Published for the British Institute of Learning Disabilities

Journal of Applied Research in Intellectual Disabilities 2016, 29, 317–329

The Effectiveness of a Weight Maintenance Intervention for Adults with Intellectual Disabilities and Obesity: A Single Stranded Study Dimitrios Spanos*, Catherine R. Hankey† and Craig A. Melville* *Institute of Mental Health & Wellbeing, College of Medical Veterinary and Life Sciences, University of Glasgow, Glasgow, UK; †College of Medical, Veterinary and Medical and Life Sciences, University of Glasgow, Glasgow Royal Infirmary, Glasgow, UK

Accepted for publication 19 January 2015

Background The evidence base for weight management programmes incorporating a weight loss and a weight maintenance phase for adults with intellectual disabilities (ID) is limited. This study describes the weight maintenance phase of a multicomponent weight management programme for adults with intellectual disability and obesity (TAKE 5). Materials and Methods Thirty-one participants who had completed the 16 week TAKE five weight loss intervention (Phase I) were invited to participate in a 12 month weight maintenance intervention (Phase II). Content included recommendations of the National Weight Control Registry.

Results Twenty-eight participants completed Phase II with 50.4% maintaining their weight (mean weight change 0.5 kg, SD 2.2), 28.7% gaining weight (mean weight gain 5.4 kg, SD 2.2) and 21.6% losing weight (mean weight loss 8.0 kg, SD 3.0) at 12 months. Conclusion Further research is justified to investigate the efficacy of weight loss maintenance interventions in adults with intellectual disability and obesity, using controlled study designs.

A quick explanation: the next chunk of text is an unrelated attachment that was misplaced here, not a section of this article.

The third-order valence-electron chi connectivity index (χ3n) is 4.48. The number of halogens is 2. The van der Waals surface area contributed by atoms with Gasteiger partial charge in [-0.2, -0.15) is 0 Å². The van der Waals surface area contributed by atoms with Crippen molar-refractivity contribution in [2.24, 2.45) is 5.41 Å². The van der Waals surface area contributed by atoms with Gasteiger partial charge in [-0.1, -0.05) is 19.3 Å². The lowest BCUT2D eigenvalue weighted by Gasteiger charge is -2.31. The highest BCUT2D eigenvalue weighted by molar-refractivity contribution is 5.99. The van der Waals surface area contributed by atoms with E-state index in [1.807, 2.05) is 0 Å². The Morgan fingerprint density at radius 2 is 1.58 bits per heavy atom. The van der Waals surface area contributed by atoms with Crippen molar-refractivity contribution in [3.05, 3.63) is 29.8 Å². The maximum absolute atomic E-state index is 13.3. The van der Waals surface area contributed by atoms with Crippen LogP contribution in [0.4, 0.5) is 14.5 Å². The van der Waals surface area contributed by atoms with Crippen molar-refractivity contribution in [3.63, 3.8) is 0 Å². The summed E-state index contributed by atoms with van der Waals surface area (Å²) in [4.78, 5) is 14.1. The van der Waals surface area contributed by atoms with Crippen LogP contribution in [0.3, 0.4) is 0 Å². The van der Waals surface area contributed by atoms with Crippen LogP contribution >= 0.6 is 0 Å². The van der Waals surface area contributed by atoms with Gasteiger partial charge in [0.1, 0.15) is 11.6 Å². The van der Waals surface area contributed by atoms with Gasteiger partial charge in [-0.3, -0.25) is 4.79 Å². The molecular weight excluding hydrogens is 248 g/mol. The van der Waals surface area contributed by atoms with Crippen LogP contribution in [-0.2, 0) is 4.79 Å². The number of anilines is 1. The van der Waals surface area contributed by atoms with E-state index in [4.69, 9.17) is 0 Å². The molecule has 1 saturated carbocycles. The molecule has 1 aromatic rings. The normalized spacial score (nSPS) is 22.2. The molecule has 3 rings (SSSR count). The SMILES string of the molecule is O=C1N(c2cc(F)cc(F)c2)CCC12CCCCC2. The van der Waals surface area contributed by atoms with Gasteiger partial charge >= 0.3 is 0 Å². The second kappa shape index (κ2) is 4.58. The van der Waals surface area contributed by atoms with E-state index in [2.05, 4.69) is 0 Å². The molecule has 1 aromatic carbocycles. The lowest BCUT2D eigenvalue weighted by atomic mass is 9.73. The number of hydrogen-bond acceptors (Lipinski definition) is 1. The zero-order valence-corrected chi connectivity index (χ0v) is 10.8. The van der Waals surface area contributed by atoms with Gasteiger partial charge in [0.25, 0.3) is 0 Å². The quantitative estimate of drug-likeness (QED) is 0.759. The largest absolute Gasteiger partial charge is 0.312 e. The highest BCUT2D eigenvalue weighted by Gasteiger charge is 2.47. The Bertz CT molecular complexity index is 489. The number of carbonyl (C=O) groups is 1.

Introduction

Definition of weight maintenance

For an individual with obesity, losing a moderate amount of weight (5–10% of baseline weight) is associated with significant health improvement (National Institute for Health & Clinical Excellence (NICE) 2006). However, there is a need to maintain weight loss to sustain any health benefits (Ferland & Eckel 2011), which can be a challenging and a difficult process. Evidence shows that 50–80% of individuals who have lost weight, tend to regain the weight they have lost, with 50% of the weight regain occurring within the first year (Collins et al. 2010). The need for individuals with obesity to receive ongoing support and guidance from health and non-health professionals to sustain their weight loss is widely recognized (Wadden et al. 2004). National clinical guidelines highlight the importance of a weight maintenance phase following immediately after intentional weight loss phase within weight management programmes (NICE 2006; Scottish Intercollegiate Guidelines Network (SIGN) 2010).

Although there is considerable evidence to guide best practice in weight loss, much less is known about how people can sustain intentional weight loss over the long term (Stevens et al. 2006). The National Weight Control Registry (NWCR) is one of the few sources of information on weight maintenance in adults without intellectual disability and suggests that individuals are more likely to maintain their weight loss for at least a year when they monitor their weight at least once a week, continue to eat a low fat or low calorie diet, maintain a consistent eating pattern, be active by exercising for 1 h/day and reduce inactivity by watching

The Effectiveness of a Weight Maintenance Intervention for Adults with Intellectual Disabilities and Obesity: A Single Stranded Study.

The evidence base for weight management programmes incorporating a weight loss and a weight maintenance phase for adults with intellectual disabilitie...
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